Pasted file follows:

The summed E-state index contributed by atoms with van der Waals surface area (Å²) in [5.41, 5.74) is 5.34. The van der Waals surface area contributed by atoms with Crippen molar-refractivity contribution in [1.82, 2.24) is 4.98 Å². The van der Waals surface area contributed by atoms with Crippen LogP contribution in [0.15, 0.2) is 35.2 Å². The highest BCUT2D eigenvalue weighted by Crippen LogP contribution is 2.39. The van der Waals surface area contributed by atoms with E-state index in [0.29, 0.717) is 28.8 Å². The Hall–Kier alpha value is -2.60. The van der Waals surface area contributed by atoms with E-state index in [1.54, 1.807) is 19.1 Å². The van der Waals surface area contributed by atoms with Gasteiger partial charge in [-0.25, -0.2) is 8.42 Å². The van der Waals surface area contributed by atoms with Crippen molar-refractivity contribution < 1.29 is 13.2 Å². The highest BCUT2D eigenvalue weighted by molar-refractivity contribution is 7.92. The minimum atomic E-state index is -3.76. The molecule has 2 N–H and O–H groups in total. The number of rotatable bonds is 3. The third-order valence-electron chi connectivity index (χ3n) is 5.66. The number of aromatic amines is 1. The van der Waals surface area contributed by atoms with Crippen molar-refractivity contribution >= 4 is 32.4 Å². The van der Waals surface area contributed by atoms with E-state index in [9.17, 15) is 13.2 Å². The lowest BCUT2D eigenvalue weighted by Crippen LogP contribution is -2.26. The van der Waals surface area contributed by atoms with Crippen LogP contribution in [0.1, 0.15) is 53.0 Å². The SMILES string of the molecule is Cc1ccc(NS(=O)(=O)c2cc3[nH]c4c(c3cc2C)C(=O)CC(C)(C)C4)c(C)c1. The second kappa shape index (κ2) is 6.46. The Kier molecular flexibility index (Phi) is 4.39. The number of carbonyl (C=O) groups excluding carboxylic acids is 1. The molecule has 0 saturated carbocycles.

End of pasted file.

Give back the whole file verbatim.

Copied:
The summed E-state index contributed by atoms with van der Waals surface area (Å²) in [5.41, 5.74) is 5.34. The van der Waals surface area contributed by atoms with Crippen molar-refractivity contribution in [1.82, 2.24) is 4.98 Å². The van der Waals surface area contributed by atoms with Crippen LogP contribution in [0.15, 0.2) is 35.2 Å². The highest BCUT2D eigenvalue weighted by Crippen LogP contribution is 2.39. The van der Waals surface area contributed by atoms with E-state index in [0.29, 0.717) is 28.8 Å². The Hall–Kier alpha value is -2.60. The van der Waals surface area contributed by atoms with E-state index in [1.54, 1.807) is 19.1 Å². The van der Waals surface area contributed by atoms with Gasteiger partial charge in [-0.25, -0.2) is 8.42 Å². The van der Waals surface area contributed by atoms with Crippen molar-refractivity contribution < 1.29 is 13.2 Å². The highest BCUT2D eigenvalue weighted by molar-refractivity contribution is 7.92. The minimum atomic E-state index is -3.76. The molecule has 2 N–H and O–H groups in total. The number of rotatable bonds is 3. The third-order valence-electron chi connectivity index (χ3n) is 5.66. The number of aromatic amines is 1. The van der Waals surface area contributed by atoms with Crippen molar-refractivity contribution >= 4 is 32.4 Å². The van der Waals surface area contributed by atoms with E-state index in [9.17, 15) is 13.2 Å². The lowest BCUT2D eigenvalue weighted by Crippen LogP contribution is -2.26. The van der Waals surface area contributed by atoms with Crippen LogP contribution in [0.1, 0.15) is 53.0 Å². The SMILES string of the molecule is Cc1ccc(NS(=O)(=O)c2cc3[nH]c4c(c3cc2C)C(=O)CC(C)(C)C4)c(C)c1. The second kappa shape index (κ2) is 6.46. The Kier molecular flexibility index (Phi) is 4.39. The number of carbonyl (C=O) groups excluding carboxylic acids is 1. The molecule has 0 saturated carbocycles.